Guru Purnima assumes special significance in our culture and ethos where Guru is kept at a pedestal even higher than God. As a Doha by Kabirdas goes, “ When the Guru and the almighty both appear simultaneously, I will go and bow in respect to the Guru first for I would have never realised God without Guru’s guidance.”
But in a time when spiritual Gurus have paved way for professional teachers, the concept of Guru- Shishya parampara is almost extinct. It’s more so in the professional world, where each new individual at the place of work is either expected to be a domain expert from day 1 itself or is to fend for himself to learn the tricks of the trade. No senior or boss has the time or inclination to invest in the career development or learning path of youngsters.
I, of course, belonged to an era when the new recruits were given space and time to learn the work and seniors were patient with us. So we had the sense of gratitude towards those who invested in grooming us. But when today’s youngsters pay their obeisance to me for their progress and prosperity, it beats me no end and I can only attribute this to our culture that ingrains such values in us.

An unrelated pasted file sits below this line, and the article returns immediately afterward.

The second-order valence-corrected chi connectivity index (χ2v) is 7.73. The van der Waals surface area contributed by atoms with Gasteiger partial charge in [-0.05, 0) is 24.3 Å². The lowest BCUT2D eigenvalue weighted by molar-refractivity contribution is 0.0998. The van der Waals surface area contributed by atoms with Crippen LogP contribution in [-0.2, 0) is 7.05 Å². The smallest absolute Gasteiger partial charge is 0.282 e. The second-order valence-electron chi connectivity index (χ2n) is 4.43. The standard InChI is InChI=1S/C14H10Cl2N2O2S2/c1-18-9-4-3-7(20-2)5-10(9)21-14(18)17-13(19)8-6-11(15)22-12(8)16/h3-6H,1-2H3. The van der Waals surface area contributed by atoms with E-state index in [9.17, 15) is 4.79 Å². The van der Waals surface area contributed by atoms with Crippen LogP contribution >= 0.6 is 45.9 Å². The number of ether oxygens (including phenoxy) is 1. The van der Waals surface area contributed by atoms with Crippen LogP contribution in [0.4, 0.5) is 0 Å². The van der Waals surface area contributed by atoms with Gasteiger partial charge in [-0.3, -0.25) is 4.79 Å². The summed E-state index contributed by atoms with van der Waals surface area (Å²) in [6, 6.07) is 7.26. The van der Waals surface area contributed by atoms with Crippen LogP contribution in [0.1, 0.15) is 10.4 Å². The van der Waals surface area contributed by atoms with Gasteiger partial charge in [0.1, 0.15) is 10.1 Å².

I don’t consider myself worthy of all these tributes paid to me by my several ex colleagues , but would exhort upon all the managers and bosses to carry forward this important legacy of our culture and country and invest at least some time and effort in the youngsters starting their career as part of our teams. No amount of professional success will be as satisfying as a word of gratitude from a young colleague who gains something from such an intervention. This will give us the status of that of a Guru, considered superior even to God almighty, as aforesaid.
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